Thursday, June 5, 2008

Rio Bravo

Rio Bravo; western, USA, 1959; D: Howard Hawks, S: John Wayne, Dean Martin, Ricky Neslon, Angie Dickinson, Walter Brennan, Ward Bond, Estelita Rodriguez

John T. Chance is a Sheriff in a small Texas town. One day he arrests criminal Joe Burdette for murder and puts him in prison where he guards him with the drunk Dude, teenager Colorado and limping old man, Stumpy. But the situation becomes a race with time since Joe's more dangerous brother, Nathan, secretly sends his outlaws to try to free Joe. While Chance waits for the arrival the U.S. Marshall to pick up Joe, he falls in love with the girl Feathers. The outlaws constantly challenge him and in the end even kidnap Dude demanding an exchange for Joe. But when they get exchanged, Dude attacks Joe and Chance eliminates outlaws in the chaos.

The best western of 1959, and for many one of the highlights of Howard Hawks' career, "Rio Bravo" is an untypically cheerful and funny film full of relaxed style that at the same time works both as a comedy as well as a parody of "High Noon": while in that film, the Sheriff refuses the help of a drunk and an old man, here the hero accepts them, since he needs all the help he can get. The story follows Hawks' often themes: friendship, comradeship, loyalty, overcoming ones own weakness and building up your own self-confidence. One especially needs to mention one meticulous action sequence that encompasses all these motives in one: after a shootout with an outlaw in the dark, who escaped, Chance (John Wayne) listens to alcoholic Dude (Dean Martin) who wounded the villain and has seen him hide in the saloon. They conclude they will recognize the said bad guy by his muddy boots. However, all the guests in the saloon have clean boots, and thus Dude starts doubting himself, while a prankster humiliates him by throwing a dime to buy for himself a drink in a spittoon. However, just then, Dude notices how blood is dripping into a beer cup on the counter, coming from the boots of the outlaw who hid himself on the roof. Dude then shoots the bad guy, who falls down, and regains his self-confidence—even forcing the prankster to pick up the dime from spittoon himself.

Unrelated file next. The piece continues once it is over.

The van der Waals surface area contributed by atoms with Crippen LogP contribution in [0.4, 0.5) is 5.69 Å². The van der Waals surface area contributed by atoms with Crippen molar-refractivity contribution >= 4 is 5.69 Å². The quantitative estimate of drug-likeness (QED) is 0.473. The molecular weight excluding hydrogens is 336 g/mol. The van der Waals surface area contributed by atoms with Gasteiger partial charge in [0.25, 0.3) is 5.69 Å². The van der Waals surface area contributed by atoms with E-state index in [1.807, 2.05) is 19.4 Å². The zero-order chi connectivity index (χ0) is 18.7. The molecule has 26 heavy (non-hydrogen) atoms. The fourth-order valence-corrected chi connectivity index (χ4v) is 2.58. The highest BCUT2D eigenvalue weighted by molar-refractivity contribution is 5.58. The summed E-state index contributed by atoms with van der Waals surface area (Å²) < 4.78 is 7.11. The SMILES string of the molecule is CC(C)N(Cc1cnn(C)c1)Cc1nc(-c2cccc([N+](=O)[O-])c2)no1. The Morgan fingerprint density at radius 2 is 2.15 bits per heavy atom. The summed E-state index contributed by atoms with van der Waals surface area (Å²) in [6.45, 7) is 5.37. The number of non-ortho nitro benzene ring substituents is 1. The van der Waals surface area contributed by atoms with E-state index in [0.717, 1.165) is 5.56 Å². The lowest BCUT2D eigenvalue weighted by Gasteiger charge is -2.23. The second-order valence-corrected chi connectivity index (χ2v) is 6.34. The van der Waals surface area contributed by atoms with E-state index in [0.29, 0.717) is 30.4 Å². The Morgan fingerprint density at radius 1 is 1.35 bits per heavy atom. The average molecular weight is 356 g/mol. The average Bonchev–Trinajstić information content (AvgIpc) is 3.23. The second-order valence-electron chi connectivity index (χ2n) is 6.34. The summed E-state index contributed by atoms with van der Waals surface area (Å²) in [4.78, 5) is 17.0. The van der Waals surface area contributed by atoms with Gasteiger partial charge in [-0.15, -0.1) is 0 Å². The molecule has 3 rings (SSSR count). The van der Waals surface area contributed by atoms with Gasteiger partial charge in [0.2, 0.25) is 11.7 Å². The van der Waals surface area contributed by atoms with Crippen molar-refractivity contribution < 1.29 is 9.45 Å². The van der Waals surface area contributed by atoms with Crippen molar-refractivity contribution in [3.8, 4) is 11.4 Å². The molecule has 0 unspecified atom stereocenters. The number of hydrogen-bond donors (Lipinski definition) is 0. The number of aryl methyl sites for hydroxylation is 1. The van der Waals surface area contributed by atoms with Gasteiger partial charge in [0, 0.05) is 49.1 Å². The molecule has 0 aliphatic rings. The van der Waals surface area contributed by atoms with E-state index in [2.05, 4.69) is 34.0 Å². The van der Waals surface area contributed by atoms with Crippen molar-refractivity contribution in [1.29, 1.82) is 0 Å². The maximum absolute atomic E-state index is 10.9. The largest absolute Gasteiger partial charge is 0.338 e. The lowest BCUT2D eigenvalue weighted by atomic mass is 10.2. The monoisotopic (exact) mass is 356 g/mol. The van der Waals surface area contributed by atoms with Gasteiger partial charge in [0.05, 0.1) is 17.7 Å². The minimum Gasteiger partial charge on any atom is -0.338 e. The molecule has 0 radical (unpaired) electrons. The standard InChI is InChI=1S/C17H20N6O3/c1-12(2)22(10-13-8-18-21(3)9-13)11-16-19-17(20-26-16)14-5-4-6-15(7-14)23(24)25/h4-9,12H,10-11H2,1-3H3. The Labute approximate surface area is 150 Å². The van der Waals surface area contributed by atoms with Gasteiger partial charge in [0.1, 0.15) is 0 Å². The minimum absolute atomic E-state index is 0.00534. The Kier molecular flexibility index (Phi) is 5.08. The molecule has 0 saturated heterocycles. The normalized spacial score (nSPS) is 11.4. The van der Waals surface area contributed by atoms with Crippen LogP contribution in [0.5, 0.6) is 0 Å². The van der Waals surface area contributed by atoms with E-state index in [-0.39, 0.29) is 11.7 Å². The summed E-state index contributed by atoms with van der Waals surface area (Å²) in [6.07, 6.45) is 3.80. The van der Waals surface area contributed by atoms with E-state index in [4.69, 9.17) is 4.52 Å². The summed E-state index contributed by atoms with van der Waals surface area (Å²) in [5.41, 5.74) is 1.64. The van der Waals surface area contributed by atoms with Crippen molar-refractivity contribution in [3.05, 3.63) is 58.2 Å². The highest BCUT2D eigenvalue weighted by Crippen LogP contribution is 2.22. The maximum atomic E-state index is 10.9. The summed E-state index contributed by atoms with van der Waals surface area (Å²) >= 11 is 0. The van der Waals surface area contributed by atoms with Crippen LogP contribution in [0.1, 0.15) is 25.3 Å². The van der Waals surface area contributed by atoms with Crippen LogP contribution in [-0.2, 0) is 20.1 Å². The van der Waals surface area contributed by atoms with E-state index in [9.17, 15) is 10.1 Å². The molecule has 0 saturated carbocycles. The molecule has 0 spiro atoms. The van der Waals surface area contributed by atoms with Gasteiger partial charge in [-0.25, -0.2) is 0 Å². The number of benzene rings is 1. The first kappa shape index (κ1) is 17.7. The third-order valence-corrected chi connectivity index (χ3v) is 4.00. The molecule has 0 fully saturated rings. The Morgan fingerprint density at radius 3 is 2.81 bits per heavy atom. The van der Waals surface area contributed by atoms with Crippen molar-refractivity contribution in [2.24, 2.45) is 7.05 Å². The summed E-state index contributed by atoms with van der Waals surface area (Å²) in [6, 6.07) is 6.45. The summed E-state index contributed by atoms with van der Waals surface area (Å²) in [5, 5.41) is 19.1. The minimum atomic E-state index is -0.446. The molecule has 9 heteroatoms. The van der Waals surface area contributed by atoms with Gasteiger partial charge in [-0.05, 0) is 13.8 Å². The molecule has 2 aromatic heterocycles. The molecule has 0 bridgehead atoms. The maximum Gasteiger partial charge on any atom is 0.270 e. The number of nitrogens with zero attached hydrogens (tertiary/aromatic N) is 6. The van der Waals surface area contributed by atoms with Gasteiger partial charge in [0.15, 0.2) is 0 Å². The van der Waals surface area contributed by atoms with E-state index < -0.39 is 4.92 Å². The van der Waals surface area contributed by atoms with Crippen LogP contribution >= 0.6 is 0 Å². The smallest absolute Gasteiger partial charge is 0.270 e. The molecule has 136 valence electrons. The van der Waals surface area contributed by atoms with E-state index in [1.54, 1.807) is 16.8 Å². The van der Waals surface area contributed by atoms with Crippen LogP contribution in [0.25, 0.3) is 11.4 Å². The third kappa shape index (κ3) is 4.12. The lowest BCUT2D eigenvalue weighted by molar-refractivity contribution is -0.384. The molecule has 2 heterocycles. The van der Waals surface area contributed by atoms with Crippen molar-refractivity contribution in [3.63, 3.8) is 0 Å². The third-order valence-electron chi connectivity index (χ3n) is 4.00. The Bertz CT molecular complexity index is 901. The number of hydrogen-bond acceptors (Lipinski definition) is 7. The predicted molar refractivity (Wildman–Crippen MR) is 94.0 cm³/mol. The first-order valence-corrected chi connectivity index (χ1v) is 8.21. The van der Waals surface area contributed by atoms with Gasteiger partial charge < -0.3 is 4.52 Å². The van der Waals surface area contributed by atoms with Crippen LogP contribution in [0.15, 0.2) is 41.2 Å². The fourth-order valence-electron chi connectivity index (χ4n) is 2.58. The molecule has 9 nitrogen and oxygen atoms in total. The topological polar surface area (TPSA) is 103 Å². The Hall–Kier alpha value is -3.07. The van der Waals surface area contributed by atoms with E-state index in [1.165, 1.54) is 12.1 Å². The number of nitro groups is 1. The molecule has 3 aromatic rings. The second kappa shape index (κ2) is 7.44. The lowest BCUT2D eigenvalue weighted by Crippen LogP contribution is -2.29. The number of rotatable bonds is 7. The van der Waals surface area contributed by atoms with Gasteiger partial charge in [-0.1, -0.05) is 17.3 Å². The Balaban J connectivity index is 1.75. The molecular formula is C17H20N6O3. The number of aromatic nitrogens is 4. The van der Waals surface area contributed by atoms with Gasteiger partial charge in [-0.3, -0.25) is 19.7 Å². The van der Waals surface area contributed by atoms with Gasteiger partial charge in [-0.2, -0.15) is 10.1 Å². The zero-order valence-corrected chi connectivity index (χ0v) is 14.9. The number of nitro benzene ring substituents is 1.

His mini character-arc in this sequence works almost as a magic trick. Unusally, in contrast, Wayne's protagonist Chance has no character arc, he is the same guy from start to finish, yet this also works thanks to some of his charismatic dialogues ("I don't like your men watching us, trying to catch us with our backs turned. And I don't like it when a friend of mine offers to help and twenty minutes later he's dead!"). Honest, simple and completely free of cliches, with excellent actors who, although slightly too long, offer fine fun, despite some ocassional flaws (the anti-climatic finale; the last two minutes are just a convoluted "fan service" to have Angie Dickinson stand in a corset for no reason). Even western haters will have a treat since it offers a universal, cozy theme of disparate characters—united by a sense for humanity and honor—who work together when trapped, to save their small place from a siege by villains who outnumber them. It's unbelievable how such a simple set-up can be so clever, fluent and timeless, once again proving Hawks is a talented director, a one who uses a simple, but effective 'old fashioned', classic style that places characters and the plot in center stage, and not cinematic techniques. "Rio Bravo" is today rightfully considered a classic. A few years later, Hawks made similar remakes of this film, "El Dorado" and "Rio Lobo", that became his last film.


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